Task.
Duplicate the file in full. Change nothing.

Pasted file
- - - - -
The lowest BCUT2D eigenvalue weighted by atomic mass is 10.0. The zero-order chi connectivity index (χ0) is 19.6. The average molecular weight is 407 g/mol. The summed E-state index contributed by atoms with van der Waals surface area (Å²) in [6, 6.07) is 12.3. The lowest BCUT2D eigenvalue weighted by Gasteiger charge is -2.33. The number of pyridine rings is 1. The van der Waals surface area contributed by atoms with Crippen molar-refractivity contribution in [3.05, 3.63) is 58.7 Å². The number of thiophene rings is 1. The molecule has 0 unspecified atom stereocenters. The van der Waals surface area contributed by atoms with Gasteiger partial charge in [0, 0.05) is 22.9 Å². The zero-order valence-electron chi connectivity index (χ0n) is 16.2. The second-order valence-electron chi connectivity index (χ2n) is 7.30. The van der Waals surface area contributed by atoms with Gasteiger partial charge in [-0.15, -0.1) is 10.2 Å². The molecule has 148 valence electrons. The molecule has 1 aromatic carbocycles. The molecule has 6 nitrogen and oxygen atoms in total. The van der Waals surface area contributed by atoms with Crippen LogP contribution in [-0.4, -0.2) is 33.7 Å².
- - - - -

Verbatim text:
The lowest BCUT2D eigenvalue weighted by atomic mass is 10.0. The zero-order chi connectivity index (χ0) is 19.6. The average molecular weight is 407 g/mol. The summed E-state index contributed by atoms with van der Waals surface area (Å²) in [6, 6.07) is 12.3. The lowest BCUT2D eigenvalue weighted by Gasteiger charge is -2.33. The number of pyridine rings is 1. The van der Waals surface area contributed by atoms with Crippen molar-refractivity contribution in [3.05, 3.63) is 58.7 Å². The number of thiophene rings is 1. The molecule has 0 unspecified atom stereocenters. The van der Waals surface area contributed by atoms with Gasteiger partial charge in [0, 0.05) is 22.9 Å². The zero-order valence-electron chi connectivity index (χ0n) is 16.2. The second-order valence-electron chi connectivity index (χ2n) is 7.30. The van der Waals surface area contributed by atoms with Gasteiger partial charge in [-0.15, -0.1) is 10.2 Å². The molecule has 148 valence electrons. The molecule has 1 aromatic carbocycles. The molecule has 6 nitrogen and oxygen atoms in total. The van der Waals surface area contributed by atoms with Crippen LogP contribution in [-0.4, -0.2) is 33.7 Å².